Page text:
Literature and gender: understanding identity

Karim Maroun, 17/12/2016

It is wildly accepted that change can only start through education. The core of any human thinking lies in the education he is exposed to. One man who acknowledges this fact and works actively towards achieving not only an individual change but also a social one is Dr. Omar Baz Radwan, poet and professor at several renowned universities in Beirut.

The link of Dr. Omar Baz Radwan poetry blog
http://omar-mypoetryroom.blogspot.com/

Omar recently received his PhD in Comparative Literature at the Dublin City University where he also earned his MA degree in Sexuality Studies. His stay in Dublin allowed him to collaborate with numerous scholars, activists and cultural organizations who advocate human rights, sexual freedom and intercultural communication through Art. With a thesis that focused on Performance Poetry/ Activism and Identity Construction in post-9/11 Arab-American ethnic studies, it is easy to understand why Omar chose to incorporate sexuality in his courses syllabi.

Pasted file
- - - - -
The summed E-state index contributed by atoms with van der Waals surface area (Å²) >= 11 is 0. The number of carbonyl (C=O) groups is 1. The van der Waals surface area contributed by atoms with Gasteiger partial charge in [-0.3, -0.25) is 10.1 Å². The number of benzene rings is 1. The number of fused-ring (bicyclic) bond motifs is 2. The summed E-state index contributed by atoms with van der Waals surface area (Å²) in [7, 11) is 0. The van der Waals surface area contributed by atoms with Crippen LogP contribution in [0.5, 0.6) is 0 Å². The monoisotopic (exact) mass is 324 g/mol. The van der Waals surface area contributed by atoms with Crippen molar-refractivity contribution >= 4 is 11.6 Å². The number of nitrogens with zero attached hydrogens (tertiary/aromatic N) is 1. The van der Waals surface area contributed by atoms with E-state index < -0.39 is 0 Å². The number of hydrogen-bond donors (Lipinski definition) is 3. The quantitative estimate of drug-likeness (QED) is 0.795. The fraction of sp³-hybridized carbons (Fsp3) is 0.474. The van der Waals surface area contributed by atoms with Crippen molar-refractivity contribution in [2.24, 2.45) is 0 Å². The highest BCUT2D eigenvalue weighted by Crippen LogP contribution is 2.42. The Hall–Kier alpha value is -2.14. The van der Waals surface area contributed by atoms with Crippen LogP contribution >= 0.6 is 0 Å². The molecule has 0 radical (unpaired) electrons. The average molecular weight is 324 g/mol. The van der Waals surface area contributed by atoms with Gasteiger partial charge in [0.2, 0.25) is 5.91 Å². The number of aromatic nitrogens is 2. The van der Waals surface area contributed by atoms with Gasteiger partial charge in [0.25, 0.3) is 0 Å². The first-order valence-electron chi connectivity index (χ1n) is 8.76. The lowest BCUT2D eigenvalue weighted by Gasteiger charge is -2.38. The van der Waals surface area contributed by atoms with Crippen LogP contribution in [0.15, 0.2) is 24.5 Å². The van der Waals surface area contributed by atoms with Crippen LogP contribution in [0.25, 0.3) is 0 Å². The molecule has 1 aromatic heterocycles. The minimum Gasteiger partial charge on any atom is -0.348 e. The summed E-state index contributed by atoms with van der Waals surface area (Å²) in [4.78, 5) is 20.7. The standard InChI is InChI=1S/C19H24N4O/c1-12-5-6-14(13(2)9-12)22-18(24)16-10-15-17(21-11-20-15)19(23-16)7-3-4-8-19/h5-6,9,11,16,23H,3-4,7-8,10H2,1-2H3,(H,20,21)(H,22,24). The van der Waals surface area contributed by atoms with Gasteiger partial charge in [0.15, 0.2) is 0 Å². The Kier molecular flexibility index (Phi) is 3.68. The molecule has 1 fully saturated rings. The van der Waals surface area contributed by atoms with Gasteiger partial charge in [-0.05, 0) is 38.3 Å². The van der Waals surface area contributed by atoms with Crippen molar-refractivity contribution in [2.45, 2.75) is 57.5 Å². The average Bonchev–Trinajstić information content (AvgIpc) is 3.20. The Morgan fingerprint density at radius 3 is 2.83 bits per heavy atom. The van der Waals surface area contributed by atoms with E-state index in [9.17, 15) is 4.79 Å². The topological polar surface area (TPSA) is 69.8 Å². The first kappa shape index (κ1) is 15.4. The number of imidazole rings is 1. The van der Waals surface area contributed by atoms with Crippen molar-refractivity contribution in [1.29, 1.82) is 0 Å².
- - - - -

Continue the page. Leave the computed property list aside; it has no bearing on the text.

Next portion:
The professor aims at developing knowledge regarding the working diversity of sexual cultures, identities and the gender role formation in Lebanon. By including LGBT studies through Literature, in a country that controversially falls under Arab countries, he hopes to gear the Lebanese youth with the required tools to engage in socio-political and ethical debates and equip them with the right knowledge to make them more competent in their encounters with issues related to sexuality. With the use of a thorough and diversified bibliography including: Borderlands/La Fontera: The New Mestiza by G.E. Anzldua, Pop Out: Queer Warhol by Doyle, Munoz, J.E. and Flatley and What’s Queer about Queer Studies Now? by Halberstam, Munoz, J.E. and Eng., Dr. Radwan strives to create a community where initiative and creativity are fostered and where students share experiences and cross-disciplinary approaches from each other in order to better our society.

Photographer Zanele Maholi, Faces and Phases, 2010 / 2011

The signs of a rising awareness do not lie, however, in the works of the professor alone. It is rather an even bigger sign of success that the students, from different social, economical, religious and sexual backgrounds are actually well-read and open to the subject. The topic serves as a platform for a healthy debate over issues of freedom of expression and sexual orientation in Lebanon. And it is on that latter point especially that the educator stresses as a step towards a revolutionary process that carries our country towards social change and awareness.

Photographer Sarah Deragon, The Identity Project, 2014